Music is a gift. I don't mean listening to music, although many would agree that doing so is indeed a gift. I mean making music.
I am no great musician, but one of the casualties of my battle with cancer has been my playing fingerstyle guitar. Part of why I couldn't play was simply physical. I didn't have the energy or I couldn't stand the weight of the guitar across my shoulders or the pressure across my abdomen. Part was psychological. Playing the guitar or making music in general was part of leisure, something which seemed truly extravagant when dealing with life and death issues.
Tonight, I picked up the guitar again and picked a few tunes, mostly John Denver selections and transcriptions from Fingerstyle Guitar magazine. I am so rusty that it seems like someone else used to play the guitar, not me. But after a few minutes, I found myself at least recognizing the tunes and the body memory of my fingers beginning to acknowledge familiarity with the technique.
For me, it was beautiful. For others, I don't know. But the sound touched me deeply, despite whatever failures I have as a musician.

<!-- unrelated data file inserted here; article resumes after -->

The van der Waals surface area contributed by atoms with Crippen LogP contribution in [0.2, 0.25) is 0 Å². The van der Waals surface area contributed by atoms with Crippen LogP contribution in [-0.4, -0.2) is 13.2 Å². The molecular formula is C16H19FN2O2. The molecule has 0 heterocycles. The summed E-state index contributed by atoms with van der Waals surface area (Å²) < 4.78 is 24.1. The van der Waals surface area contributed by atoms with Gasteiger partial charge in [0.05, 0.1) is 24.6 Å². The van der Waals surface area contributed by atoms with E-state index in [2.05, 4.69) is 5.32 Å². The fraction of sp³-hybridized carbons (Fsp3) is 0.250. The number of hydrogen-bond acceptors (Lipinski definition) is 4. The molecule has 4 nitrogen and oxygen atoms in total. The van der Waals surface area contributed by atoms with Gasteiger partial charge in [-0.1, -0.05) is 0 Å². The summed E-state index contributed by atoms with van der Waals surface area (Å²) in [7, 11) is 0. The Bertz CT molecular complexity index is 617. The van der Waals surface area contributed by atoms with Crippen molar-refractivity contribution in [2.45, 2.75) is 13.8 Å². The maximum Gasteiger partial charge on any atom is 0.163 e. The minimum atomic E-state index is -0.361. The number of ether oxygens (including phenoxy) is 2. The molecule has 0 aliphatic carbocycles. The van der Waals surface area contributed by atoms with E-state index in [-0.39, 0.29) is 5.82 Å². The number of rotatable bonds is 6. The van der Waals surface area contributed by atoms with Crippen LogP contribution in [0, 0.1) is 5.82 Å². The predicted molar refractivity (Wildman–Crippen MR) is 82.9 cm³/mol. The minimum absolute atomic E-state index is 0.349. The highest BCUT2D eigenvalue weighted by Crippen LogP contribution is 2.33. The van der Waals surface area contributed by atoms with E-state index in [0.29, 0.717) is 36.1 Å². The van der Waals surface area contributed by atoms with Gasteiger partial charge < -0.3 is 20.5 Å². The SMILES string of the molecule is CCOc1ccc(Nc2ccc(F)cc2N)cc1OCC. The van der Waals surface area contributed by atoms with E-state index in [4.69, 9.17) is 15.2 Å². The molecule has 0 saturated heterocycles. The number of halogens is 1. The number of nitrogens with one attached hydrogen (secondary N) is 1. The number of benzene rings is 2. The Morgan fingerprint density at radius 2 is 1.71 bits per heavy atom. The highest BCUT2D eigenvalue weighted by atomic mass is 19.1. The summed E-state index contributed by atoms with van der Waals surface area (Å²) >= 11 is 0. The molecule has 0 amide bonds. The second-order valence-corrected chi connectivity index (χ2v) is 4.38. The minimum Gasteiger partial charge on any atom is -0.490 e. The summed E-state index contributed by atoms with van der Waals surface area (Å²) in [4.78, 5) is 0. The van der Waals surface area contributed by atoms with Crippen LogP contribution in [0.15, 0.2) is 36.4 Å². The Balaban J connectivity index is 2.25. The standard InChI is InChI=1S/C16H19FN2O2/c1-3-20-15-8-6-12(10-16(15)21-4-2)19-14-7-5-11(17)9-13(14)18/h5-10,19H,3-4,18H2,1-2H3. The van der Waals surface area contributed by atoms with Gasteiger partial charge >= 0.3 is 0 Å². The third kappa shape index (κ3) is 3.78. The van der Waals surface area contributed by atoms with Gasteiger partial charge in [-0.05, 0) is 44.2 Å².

Making music may be therapeutic. It can also be incredibly frustrating, but usually that happens when I begin to imagine what other people would think of my playing, about what other musicians might do with the material, about what really good fingerstyle guitarists could do with the piece of music in front of me. When I forget thinking and simply make music, the exercise most definitely is therapeutic.
But that's not why I do it. I do it simply. I do it for itself. I do it because it begs doing. So, why haven't I been making music? Because sometimes I can be stupid and self-conscious. In the future, I will attempt to forget myself and let it happen.